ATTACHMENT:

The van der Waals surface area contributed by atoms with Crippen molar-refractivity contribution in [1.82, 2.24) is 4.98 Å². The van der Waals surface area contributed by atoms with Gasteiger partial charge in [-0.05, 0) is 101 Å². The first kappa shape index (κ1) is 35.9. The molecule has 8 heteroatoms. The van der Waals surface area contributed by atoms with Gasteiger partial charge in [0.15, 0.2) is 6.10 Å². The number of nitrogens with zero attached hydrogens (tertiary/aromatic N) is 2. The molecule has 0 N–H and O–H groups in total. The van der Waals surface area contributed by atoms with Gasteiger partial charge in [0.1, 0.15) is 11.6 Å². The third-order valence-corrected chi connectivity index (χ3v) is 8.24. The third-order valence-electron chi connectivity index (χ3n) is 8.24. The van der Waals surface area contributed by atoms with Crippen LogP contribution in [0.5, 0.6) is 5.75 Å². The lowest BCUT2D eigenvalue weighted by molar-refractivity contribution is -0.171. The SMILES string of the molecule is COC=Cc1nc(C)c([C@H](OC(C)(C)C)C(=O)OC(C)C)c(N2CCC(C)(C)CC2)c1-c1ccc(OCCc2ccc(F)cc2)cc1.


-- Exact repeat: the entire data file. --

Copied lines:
The van der Waals surface area contributed by atoms with Crippen molar-refractivity contribution in [1.82, 2.24) is 4.98 Å². The van der Waals surface area contributed by atoms with Gasteiger partial charge in [-0.05, 0) is 101 Å². The first kappa shape index (κ1) is 35.9. The molecule has 8 heteroatoms. The van der Waals surface area contributed by atoms with Gasteiger partial charge in [0.15, 0.2) is 6.10 Å². The number of nitrogens with zero attached hydrogens (tertiary/aromatic N) is 2. The molecule has 0 N–H and O–H groups in total. The van der Waals surface area contributed by atoms with Gasteiger partial charge in [0.1, 0.15) is 11.6 Å². The third-order valence-corrected chi connectivity index (χ3v) is 8.24. The third-order valence-electron chi connectivity index (χ3n) is 8.24. The van der Waals surface area contributed by atoms with Crippen LogP contribution in [0.5, 0.6) is 5.75 Å². The lowest BCUT2D eigenvalue weighted by molar-refractivity contribution is -0.171. The SMILES string of the molecule is COC=Cc1nc(C)c([C@H](OC(C)(C)C)C(=O)OC(C)C)c(N2CCC(C)(C)CC2)c1-c1ccc(OCCc2ccc(F)cc2)cc1.